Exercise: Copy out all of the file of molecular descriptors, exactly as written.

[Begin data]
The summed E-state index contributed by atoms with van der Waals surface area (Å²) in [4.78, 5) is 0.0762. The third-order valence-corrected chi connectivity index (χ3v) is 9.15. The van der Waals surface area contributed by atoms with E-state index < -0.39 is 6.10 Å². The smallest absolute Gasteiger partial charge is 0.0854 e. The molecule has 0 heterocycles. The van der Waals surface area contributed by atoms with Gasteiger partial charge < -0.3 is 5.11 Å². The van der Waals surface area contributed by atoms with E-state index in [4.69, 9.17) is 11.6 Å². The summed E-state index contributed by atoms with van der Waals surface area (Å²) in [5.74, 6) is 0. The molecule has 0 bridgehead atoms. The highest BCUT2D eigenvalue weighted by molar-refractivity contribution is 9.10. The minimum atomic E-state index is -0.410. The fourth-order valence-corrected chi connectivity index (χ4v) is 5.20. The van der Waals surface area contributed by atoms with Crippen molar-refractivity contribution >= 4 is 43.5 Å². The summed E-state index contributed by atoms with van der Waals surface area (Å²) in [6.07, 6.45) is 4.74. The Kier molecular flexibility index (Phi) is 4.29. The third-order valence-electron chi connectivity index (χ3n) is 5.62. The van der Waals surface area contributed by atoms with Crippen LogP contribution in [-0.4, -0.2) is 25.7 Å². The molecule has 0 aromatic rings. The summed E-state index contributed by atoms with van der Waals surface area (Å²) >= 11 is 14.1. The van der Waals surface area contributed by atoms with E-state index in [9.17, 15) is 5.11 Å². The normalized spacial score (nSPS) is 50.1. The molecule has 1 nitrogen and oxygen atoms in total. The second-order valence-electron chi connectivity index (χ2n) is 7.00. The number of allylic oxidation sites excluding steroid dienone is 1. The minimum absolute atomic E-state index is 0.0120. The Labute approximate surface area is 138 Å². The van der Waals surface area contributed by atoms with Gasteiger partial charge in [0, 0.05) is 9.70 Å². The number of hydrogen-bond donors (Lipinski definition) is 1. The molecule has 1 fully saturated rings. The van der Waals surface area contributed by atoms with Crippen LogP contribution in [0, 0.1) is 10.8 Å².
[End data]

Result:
The summed E-state index contributed by atoms with van der Waals surface area (Å²) in [4.78, 5) is 0.0762. The third-order valence-corrected chi connectivity index (χ3v) is 9.15. The van der Waals surface area contributed by atoms with E-state index < -0.39 is 6.10 Å². The smallest absolute Gasteiger partial charge is 0.0854 e. The molecule has 0 heterocycles. The van der Waals surface area contributed by atoms with Gasteiger partial charge < -0.3 is 5.11 Å². The van der Waals surface area contributed by atoms with E-state index in [4.69, 9.17) is 11.6 Å². The summed E-state index contributed by atoms with van der Waals surface area (Å²) in [5.74, 6) is 0. The molecule has 0 bridgehead atoms. The highest BCUT2D eigenvalue weighted by molar-refractivity contribution is 9.10. The minimum atomic E-state index is -0.410. The fourth-order valence-corrected chi connectivity index (χ4v) is 5.20. The van der Waals surface area contributed by atoms with Crippen molar-refractivity contribution >= 4 is 43.5 Å². The summed E-state index contributed by atoms with van der Waals surface area (Å²) in [6.07, 6.45) is 4.74. The Kier molecular flexibility index (Phi) is 4.29. The third-order valence-electron chi connectivity index (χ3n) is 5.62. The van der Waals surface area contributed by atoms with Crippen LogP contribution in [-0.4, -0.2) is 25.7 Å². The molecule has 0 aromatic rings. The summed E-state index contributed by atoms with van der Waals surface area (Å²) >= 11 is 14.1. The van der Waals surface area contributed by atoms with E-state index in [9.17, 15) is 5.11 Å². The normalized spacial score (nSPS) is 50.1. The molecule has 1 nitrogen and oxygen atoms in total. The second-order valence-electron chi connectivity index (χ2n) is 7.00. The number of allylic oxidation sites excluding steroid dienone is 1. The minimum absolute atomic E-state index is 0.0120. The Labute approximate surface area is 138 Å². The van der Waals surface area contributed by atoms with Gasteiger partial charge in [0, 0.05) is 9.70 Å². The number of hydrogen-bond donors (Lipinski definition) is 1. The molecule has 1 fully saturated rings. The van der Waals surface area contributed by atoms with Crippen LogP contribution in [0, 0.1) is 10.8 Å².